Top: For years, the victory flag was flown below the American flag on UCLA’s main quad following athletic victories.
Bottom:In efforts to raise funds for a new victory flag, the soon to be retired flag was outspread on the quad and students made their contributions by tossing coins onto the worn banner.
In 1931, loyal Bruin fans found a new way to celebrate victories, courtesy of the West Los Angeles Rotary Club. At a noontime ceremony on February 25, near the flagpole on UCLA’s main quad, Rotary Club president Edward Coe formally presented UCLA’s first victory flag to ASUCLA President Earle Swingle ’31, who accepted on behalf of the student body.
The banner, which for years was flown below the American flag following athletic victories, was an impressive gift. The 12- by 31-foot flag read “UCLA” spelled out in blue and gold across a massive white field.
“This victory flag is but one of the bonds between the university and the Rotary club,” Coe told the assembly of 200 students and guests, as reported in the Daily Bruin. “The university and the club are working hand in hand and will continue this relationship that is so beneficial to both.”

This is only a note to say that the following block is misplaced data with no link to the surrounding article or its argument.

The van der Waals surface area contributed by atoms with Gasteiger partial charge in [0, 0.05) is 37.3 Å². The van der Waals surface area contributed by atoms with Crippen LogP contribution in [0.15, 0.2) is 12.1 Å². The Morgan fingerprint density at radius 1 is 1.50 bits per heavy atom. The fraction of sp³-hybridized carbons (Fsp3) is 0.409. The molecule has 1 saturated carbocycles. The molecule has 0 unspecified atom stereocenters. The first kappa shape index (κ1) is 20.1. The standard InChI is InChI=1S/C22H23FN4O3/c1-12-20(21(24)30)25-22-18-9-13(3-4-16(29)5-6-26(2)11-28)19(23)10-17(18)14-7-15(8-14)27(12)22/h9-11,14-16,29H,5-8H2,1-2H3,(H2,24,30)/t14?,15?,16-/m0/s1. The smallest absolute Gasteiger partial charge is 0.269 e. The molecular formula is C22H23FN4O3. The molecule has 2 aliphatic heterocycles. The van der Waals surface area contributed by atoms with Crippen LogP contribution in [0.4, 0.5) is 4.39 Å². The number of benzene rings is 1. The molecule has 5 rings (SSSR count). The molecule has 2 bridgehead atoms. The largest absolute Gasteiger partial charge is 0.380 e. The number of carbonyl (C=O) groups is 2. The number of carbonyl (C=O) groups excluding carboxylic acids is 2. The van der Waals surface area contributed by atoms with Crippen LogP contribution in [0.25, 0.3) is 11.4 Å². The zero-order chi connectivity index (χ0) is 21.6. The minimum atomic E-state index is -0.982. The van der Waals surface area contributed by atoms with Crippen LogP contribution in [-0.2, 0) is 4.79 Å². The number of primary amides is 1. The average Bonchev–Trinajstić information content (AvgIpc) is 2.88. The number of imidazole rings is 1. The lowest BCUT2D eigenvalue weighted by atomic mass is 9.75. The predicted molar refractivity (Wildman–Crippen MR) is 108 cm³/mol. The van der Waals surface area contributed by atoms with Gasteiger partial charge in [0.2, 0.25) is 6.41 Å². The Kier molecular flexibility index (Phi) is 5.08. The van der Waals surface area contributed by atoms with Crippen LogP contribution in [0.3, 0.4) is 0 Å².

The ceremony included yells led by Ralph Green ’31, the singing of “Hail Blue and Gold” and a luncheon for selected guests, including former Daily Bruin editor Carl Schaefer ’31. The idea for the flag was Schaefer’s, and the gift was the result of an editorial campaign waged in The Bruin during fall semester 1930.
This UCLA victory flag was used for the next 18 years, until the torn and weather-beaten banner finally was retired and replaced with a flag purchased through contributions from alumni, students and friends of UCLA.